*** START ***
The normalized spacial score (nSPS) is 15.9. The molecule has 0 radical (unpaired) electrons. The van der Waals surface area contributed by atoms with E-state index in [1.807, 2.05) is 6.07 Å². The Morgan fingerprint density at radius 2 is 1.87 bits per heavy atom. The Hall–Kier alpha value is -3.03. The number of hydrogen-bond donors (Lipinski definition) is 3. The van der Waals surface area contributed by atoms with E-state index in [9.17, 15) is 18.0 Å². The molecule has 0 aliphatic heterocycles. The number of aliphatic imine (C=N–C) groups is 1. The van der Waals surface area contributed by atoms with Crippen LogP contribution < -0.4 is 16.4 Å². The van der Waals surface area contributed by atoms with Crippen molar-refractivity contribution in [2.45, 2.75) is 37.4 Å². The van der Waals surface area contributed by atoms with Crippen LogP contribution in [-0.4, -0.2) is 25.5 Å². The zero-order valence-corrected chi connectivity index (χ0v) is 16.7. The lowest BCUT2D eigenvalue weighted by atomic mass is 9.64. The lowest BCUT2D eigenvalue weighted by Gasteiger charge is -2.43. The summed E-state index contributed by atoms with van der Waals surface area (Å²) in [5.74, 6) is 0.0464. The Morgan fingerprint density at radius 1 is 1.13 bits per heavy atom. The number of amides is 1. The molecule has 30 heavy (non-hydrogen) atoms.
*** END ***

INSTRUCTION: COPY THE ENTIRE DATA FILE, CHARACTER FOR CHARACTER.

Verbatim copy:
The normalized spacial score (nSPS) is 15.9. The molecule has 0 radical (unpaired) electrons. The van der Waals surface area contributed by atoms with E-state index in [1.807, 2.05) is 6.07 Å². The Morgan fingerprint density at radius 2 is 1.87 bits per heavy atom. The Hall–Kier alpha value is -3.03. The number of hydrogen-bond donors (Lipinski definition) is 3. The van der Waals surface area contributed by atoms with E-state index in [9.17, 15) is 18.0 Å². The molecule has 0 aliphatic heterocycles. The number of aliphatic imine (C=N–C) groups is 1. The van der Waals surface area contributed by atoms with Crippen LogP contribution < -0.4 is 16.4 Å². The van der Waals surface area contributed by atoms with Crippen molar-refractivity contribution in [2.45, 2.75) is 37.4 Å². The van der Waals surface area contributed by atoms with Crippen LogP contribution in [-0.4, -0.2) is 25.5 Å². The zero-order valence-corrected chi connectivity index (χ0v) is 16.7. The lowest BCUT2D eigenvalue weighted by atomic mass is 9.64. The lowest BCUT2D eigenvalue weighted by Gasteiger charge is -2.43. The summed E-state index contributed by atoms with van der Waals surface area (Å²) in [5.74, 6) is 0.0464. The Morgan fingerprint density at radius 1 is 1.13 bits per heavy atom. The number of amides is 1. The molecule has 30 heavy (non-hydrogen) atoms.